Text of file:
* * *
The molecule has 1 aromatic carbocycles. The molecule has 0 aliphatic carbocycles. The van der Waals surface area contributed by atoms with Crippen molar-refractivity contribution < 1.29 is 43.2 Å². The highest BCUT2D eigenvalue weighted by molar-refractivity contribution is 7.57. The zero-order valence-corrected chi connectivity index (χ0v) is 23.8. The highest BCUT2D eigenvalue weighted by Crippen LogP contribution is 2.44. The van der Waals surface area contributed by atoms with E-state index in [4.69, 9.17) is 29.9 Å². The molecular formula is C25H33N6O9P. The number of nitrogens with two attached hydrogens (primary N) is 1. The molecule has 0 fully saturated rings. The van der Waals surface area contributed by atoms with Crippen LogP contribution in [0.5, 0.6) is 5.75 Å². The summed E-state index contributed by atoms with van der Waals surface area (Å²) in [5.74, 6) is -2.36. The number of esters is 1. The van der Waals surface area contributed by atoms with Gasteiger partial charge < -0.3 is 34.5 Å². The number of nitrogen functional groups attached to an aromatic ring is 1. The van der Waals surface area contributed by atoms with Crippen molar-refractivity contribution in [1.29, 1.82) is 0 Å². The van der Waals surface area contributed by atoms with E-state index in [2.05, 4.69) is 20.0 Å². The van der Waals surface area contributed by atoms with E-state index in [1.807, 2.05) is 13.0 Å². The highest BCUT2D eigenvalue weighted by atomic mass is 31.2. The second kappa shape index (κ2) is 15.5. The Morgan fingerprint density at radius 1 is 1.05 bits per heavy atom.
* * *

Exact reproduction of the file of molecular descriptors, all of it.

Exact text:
The molecule has 1 aromatic carbocycles. The molecule has 0 aliphatic carbocycles. The van der Waals surface area contributed by atoms with Crippen molar-refractivity contribution < 1.29 is 43.2 Å². The highest BCUT2D eigenvalue weighted by molar-refractivity contribution is 7.57. The zero-order valence-corrected chi connectivity index (χ0v) is 23.8. The highest BCUT2D eigenvalue weighted by Crippen LogP contribution is 2.44. The van der Waals surface area contributed by atoms with E-state index in [4.69, 9.17) is 29.9 Å². The molecular formula is C25H33N6O9P. The number of nitrogens with two attached hydrogens (primary N) is 1. The molecule has 0 fully saturated rings. The van der Waals surface area contributed by atoms with Crippen LogP contribution in [0.5, 0.6) is 5.75 Å². The summed E-state index contributed by atoms with van der Waals surface area (Å²) in [5.74, 6) is -2.36. The number of esters is 1. The van der Waals surface area contributed by atoms with Gasteiger partial charge < -0.3 is 34.5 Å². The number of nitrogen functional groups attached to an aromatic ring is 1. The van der Waals surface area contributed by atoms with Crippen molar-refractivity contribution in [1.29, 1.82) is 0 Å². The van der Waals surface area contributed by atoms with E-state index in [2.05, 4.69) is 20.0 Å². The van der Waals surface area contributed by atoms with E-state index in [1.807, 2.05) is 13.0 Å². The highest BCUT2D eigenvalue weighted by atomic mass is 31.2. The second kappa shape index (κ2) is 15.5. The Morgan fingerprint density at radius 1 is 1.05 bits per heavy atom.